The Council of Europe announced through a press release on the 7th of October 2019 that it had formally adopted new rules for the protection of whistle-blowers. With the adoption of the “Whistle-blower Directive” across the EU, European private and public organisations have an obligation to make available safe channels for reporting concerns on subjects such as money laundering, data protection, protection of the Union’s financial interest, food and product safety, public health, environmental protection and nuclear safety. The new legislation will be signed and published in the Official journal within the next days. From then on, Member states will have a time frame of 2 years to transpose the directive into national law.

Under the Directive, companies with more than 50 employees are obligated to make effective and efficient reporting channels available to whistle-blowers. The Directive lays down common minimum standards for the protection of persons reporting breaches[1], including the application of data protection principles, security of networks and security of information systems[2].

The whistle-blower Directive has a direct implication on the protection of personal data, as the reporting is usually carried out by identified natural persons and often relates to actions or omissions committed by natural persons. Therefore, the parties involved in the whistleblowing reporting scheme, are considered data subjects as defined under article 4 of the General Data Protection Regulation.

The reporting activities carried out through whistle blowing systems are considered essential to the functioning and well being of the internal market and society as a whole[3].

What should the whistleblowing system contain according to the Directive?

  • The reporting channels available to whistle-blowers must have appropriate procedures for the processing of the reports in compliance with the GDPR in order to protect the personal data of the individuals within the report. These methods should focus on protecting the identity of all data subjects throughout the process[4].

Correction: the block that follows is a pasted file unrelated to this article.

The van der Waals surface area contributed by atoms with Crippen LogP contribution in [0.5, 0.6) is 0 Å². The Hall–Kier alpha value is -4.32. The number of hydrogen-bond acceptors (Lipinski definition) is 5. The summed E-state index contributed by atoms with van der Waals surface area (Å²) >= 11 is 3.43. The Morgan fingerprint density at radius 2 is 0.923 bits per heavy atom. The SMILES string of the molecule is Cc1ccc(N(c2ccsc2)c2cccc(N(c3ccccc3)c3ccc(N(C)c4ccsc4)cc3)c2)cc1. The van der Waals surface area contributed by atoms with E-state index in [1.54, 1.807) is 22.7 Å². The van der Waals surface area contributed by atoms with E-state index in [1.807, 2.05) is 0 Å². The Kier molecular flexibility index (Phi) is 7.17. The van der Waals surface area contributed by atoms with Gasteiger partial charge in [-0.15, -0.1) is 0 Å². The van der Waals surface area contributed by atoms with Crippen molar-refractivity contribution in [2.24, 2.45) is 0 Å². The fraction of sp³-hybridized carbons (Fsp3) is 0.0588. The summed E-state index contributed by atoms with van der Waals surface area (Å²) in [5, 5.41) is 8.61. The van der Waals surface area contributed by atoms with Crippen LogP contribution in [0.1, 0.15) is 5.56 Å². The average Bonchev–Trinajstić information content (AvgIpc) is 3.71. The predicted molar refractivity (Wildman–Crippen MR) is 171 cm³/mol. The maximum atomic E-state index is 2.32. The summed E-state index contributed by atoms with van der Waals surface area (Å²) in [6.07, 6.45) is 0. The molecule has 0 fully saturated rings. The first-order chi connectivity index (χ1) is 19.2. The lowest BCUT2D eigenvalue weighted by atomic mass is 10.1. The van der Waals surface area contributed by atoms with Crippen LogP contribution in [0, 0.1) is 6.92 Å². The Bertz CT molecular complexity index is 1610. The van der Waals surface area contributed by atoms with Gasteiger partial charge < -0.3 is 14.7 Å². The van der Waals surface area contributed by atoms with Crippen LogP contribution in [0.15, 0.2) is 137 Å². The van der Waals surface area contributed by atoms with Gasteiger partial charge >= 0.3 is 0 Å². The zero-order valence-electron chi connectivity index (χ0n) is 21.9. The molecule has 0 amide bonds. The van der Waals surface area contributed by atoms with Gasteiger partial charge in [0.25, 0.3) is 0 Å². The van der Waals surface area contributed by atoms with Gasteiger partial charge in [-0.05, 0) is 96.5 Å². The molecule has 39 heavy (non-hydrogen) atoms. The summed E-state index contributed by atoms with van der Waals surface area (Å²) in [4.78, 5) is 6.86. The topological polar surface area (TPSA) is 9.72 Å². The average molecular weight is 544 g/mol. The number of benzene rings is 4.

• When processing, exchanging or transmitting information for the purposes of whistle-blower channels, companies must ensure the implementation of the GDPR[5], in particular the principles contained within article 5 of such Regulation and Article 25, in reference to the principle of data protection by design and by default[6].

Special consideration should be taken to ensure the confidentiality of the data subjects involved as one of the main goals of the Directive is to introduce safeguards for the protection of whistle-blowers, their assisting colleagues and relatives, from any retaliation measures such as intimidation. The Directive emphasizes the duty of confidentiality that should be respected by all Members States[7].  Therefore, when attending to the technical and organizational measures in place for the channel, it shall be guaranteed that it’s designed, established and operated in a secure manner, safeguarding the identity of all data subjects involved in the reporting[8]. As long as these channels are available to individuals, they may pose a high risk to the rights and freedoms of data subjects, hence a Data Privacy Impact Assessment under Article 35 GDPR should be conducted, preferably prior to their implementation in order to ensure that the chosen reporting channel complies with the requirements of the GDPR.

 

[1] Article 2, of the DIRECTIVE OF THE EUROPEAN PARLIAMENT AND OF THE COUNCIL on the protection of persons who report breaches of Union law (PE-CONS 78/19).

[2] Directive (EU) 2016/1148 OF THE EUROPEAN PARLIAMENT AND OF THE COUNCIL of 6 July 2016 concerning measures for high common level of security of network and information systems across the Union.

[3] Recital 14, of the DIRECTIVE OF THE EUROPEAN PARLIAMENT AND OF THE COUNCIL on the protection of persons who report breaches of Union law (PE-CONS 78/19).

[4] Recital 76 and article 16, of the DIRECTIVE OF THE EUROPEAN PARLIAMENT AND OF THE COUNCIL on the protection of persons who report breaches of Union law (PE-CONS 78/19).

[5] Article 17, of the DIRECTIVE OF THE EUROPEAN PARLIAMENT AND OF THE COUNCIL on the protection of persons who report breaches of Union law (PE-CONS 78/19).

[6] Recital 83, of the DIRECTIVE OF THE EUROPEAN PARLIAMENT AND OF THE COUNCIL on the protection of persons who report breaches of Union law (PE-CONS 78/19).

[7] Article 16, of the DIRECTIVE OF THE EUROPEAN PARLIAMENT AND OF THE COUNCIL on the protection of persons who report breaches of Union law (PE-CONS 78/19).

[8] Article 9, of the DIRECTIVE OF THE EUROPEAN PARLIAMENT AND OF THE COUNCIL on the protection of persons who report breaches of Union law (PE-CONS 78/19).